Likewise, you can specify how many days into the future you want event selection to cover. A value of 0 means stop with today’s date. If you set both past_days and future_days to 0 then you will get event for today’s date only.
If both an end_date and a number of future_days are specified, the end_date takes precedence.
If specified, only events assigned specifically as cover will be returned in the feed. This is to allow the end user to make them appear in a different colour in the client calendar system.
And this one specifies that everything else except cover is wanted.
Passes a comma-separated list of event categories to limit the events which will be returned. Only events within those categories will be returned.
The exact list of categories will depend on how your system administrator has set up your system, but you can see them by going into the event creation dialogue and looking at the pop-down list there.
Merges the breakthrough events into the specified resource’s schedule.
For some feeds, it may be desired to list only some of the locations used by an event. For instance, a play may involve the school theatre, plus a number of ancillary rooms, but for the public calendar only the theatre itself should be mentioned.
Rooms within Scheduler can be given a weighting and if this option is specified then for each event only the room with the maximum weighting, plus any others within the specified spread will be included in the feed.
It is thus possible to filter out the ancillary rooms and show the play as happening just in the theatre.
Some calendar programs fail to handle end dates/datetimes correctly. The ical specification defines these as being exclusive - that is, the end date/datetime given is not part of the event. Thus for an all-day event running from the 1st to the 3rd, the end date is the 4th. Likewise, for an event running from 10:00 - 11:00, the end time is 11:00, but 11:00 is not part of the event. If another event runs from 11:00 - 12:00, they do not overlap.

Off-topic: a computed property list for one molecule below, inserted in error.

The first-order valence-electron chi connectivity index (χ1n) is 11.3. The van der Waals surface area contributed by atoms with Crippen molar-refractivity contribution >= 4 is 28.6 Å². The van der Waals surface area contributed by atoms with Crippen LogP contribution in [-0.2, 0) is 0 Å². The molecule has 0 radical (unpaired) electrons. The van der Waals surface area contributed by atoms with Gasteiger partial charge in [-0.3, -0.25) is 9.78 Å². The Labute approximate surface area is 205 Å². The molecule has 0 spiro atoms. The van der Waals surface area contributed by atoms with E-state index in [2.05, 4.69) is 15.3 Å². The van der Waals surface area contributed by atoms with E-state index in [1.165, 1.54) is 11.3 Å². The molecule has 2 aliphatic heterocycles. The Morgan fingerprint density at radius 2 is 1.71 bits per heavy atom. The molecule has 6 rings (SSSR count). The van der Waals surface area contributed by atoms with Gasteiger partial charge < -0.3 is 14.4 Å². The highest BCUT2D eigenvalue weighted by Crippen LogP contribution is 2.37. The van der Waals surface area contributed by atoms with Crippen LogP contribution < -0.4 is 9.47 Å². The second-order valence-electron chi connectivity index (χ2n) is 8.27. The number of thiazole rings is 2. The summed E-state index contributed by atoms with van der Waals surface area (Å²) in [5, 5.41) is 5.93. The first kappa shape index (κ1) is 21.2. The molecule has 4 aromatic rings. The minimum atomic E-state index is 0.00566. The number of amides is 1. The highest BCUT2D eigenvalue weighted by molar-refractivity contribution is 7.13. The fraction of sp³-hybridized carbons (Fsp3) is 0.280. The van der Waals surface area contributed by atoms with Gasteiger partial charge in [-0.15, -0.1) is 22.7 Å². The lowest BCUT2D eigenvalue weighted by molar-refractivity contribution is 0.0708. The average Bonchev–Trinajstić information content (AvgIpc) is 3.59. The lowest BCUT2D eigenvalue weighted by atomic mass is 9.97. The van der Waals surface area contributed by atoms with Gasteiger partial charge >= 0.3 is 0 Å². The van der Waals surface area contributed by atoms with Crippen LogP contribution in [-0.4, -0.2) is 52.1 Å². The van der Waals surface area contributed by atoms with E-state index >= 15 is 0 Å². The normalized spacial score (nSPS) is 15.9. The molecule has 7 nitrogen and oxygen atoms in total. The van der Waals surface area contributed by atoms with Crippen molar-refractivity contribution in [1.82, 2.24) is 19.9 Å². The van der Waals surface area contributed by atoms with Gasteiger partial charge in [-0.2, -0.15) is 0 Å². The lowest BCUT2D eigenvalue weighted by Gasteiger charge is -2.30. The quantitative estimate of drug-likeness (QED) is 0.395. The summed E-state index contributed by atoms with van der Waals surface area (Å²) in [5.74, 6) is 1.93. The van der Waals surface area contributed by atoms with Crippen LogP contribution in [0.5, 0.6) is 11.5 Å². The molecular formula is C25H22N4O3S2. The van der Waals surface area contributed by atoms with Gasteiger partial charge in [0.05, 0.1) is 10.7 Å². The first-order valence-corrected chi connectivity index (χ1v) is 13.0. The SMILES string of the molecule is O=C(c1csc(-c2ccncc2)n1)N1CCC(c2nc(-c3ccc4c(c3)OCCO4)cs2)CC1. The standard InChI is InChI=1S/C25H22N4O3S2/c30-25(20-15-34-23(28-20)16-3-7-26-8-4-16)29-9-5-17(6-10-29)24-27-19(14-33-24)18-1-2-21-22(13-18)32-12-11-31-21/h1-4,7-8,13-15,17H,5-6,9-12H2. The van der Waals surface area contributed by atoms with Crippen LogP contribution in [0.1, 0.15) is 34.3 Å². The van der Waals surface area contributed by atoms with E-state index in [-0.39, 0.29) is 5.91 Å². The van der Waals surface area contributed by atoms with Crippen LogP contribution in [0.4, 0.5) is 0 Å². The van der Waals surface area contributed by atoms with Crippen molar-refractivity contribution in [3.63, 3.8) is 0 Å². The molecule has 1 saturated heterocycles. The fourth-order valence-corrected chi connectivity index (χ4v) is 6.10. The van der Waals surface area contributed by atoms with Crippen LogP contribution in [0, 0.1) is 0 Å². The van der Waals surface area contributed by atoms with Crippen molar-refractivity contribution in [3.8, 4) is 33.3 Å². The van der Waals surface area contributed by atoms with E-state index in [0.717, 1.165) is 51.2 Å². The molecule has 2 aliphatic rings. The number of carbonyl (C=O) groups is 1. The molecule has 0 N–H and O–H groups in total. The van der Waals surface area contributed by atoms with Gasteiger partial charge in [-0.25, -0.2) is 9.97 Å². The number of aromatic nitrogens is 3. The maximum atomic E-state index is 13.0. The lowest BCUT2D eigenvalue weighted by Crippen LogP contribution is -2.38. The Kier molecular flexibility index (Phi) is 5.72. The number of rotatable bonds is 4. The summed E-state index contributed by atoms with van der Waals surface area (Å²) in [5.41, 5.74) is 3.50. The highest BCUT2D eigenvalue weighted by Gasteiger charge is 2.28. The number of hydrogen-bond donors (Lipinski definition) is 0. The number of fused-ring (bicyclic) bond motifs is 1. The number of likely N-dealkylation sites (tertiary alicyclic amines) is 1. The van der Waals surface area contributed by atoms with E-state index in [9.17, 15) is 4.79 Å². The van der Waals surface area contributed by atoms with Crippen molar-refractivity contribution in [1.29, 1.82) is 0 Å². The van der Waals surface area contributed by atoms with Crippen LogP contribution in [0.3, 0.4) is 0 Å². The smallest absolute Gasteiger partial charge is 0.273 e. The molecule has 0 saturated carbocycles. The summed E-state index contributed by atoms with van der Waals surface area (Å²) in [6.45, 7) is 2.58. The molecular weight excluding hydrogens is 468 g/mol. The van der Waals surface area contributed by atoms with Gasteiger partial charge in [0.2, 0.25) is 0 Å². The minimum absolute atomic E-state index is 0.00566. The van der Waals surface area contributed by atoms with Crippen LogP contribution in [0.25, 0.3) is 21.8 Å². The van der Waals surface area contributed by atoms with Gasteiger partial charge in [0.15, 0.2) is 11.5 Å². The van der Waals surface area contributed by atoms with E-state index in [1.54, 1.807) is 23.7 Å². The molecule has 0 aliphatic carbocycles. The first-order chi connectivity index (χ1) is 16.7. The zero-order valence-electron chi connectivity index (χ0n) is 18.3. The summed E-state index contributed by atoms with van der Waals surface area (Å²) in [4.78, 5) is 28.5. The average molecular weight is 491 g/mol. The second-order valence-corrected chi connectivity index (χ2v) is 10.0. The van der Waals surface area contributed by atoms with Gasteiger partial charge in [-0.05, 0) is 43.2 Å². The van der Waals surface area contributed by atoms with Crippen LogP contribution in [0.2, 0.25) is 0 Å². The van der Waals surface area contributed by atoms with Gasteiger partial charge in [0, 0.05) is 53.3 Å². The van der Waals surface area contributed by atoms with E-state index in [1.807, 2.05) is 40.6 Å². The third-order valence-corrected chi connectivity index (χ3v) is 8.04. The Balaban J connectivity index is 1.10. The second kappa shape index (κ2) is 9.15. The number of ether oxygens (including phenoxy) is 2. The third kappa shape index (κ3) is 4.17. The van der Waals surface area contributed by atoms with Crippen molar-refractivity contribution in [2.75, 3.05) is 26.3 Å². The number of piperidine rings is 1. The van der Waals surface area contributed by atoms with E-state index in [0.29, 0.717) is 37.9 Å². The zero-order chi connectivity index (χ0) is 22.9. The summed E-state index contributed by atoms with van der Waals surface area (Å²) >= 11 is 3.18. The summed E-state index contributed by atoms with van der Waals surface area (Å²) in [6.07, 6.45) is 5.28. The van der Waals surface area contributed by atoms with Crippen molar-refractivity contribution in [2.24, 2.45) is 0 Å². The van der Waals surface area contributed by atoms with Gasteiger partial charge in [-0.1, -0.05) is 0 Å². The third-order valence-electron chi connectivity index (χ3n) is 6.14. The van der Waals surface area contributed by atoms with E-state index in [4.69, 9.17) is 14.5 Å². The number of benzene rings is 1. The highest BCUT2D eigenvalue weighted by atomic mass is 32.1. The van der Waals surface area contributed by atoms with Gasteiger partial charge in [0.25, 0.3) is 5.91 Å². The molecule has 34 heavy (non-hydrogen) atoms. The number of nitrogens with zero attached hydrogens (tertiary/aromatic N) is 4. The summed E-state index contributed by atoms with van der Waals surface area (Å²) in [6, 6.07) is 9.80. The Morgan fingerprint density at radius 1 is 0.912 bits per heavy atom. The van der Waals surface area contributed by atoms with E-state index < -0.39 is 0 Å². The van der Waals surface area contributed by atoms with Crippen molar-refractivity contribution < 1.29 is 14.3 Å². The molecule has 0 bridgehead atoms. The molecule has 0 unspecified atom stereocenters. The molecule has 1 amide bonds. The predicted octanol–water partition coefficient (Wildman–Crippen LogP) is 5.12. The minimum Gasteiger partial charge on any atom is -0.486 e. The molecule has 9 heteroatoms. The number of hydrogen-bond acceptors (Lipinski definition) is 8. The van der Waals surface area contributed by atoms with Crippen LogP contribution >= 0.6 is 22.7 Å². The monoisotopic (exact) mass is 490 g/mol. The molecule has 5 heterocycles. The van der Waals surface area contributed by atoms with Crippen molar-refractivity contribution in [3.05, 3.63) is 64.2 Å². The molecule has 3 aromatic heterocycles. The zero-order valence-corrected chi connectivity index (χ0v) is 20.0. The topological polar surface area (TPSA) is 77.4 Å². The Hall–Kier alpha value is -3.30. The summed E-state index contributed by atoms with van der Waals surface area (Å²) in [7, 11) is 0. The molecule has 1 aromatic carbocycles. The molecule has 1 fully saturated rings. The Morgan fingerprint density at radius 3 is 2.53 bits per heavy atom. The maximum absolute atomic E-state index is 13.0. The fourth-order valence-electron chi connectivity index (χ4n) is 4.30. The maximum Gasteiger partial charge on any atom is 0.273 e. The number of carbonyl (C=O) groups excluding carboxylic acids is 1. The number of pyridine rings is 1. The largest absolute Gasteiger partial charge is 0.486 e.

This option tells the ical generator to chop one minute off the end time of timed events with non-zero duration which end at exactly midnight. Thus an event on 2020-02-01 from 17:00 to midnight should have an end time of 2020-02-02 00:00:00, but instead the generator will adjust it to 2020-02-01 23:59:59.
This is contrary to the specification and is provided solely to help with broken client programs. Ideally, fix your client program and stop using this option.
Or “Last Modified”. If specified, then the ical generator will add a LAST-MODIFIED field to the record generated for each event. This will be calculated by looking at the event itself, plus all contributing commitments. The latest time at which any of these was changed will be provided as the LAST-MODIFIED value.
If specified, the start and end times of timed events will be given in Zulu time (UTC) rather than the default of using explicit local time. It is then up to the client program to massage these as required for local display.
Yet another flag to help broken clients which can’t apparently be fixed. If specified then Scheduler will provide a LOCATION: field in every entry returned, regardless of whether there is anything to put in it. You really don’t want to know the details of what the broken client does otherwise.
You can also use dummyloc=something and then Scheduler will return “LOCATION:something” for every event which lacks an explicit public location.
Scheduler caches the result of any calendar feed request for 1 hour. Any additional request for exactly the same feed within that hour will get the same data as the last time, even if something has changed.
If you use the past_days and future_days options above, this can mean that you don’t see quite the data which you’re expecting if you make a request between 00:00 and 01:00 (and you also requested the same data just before midnight).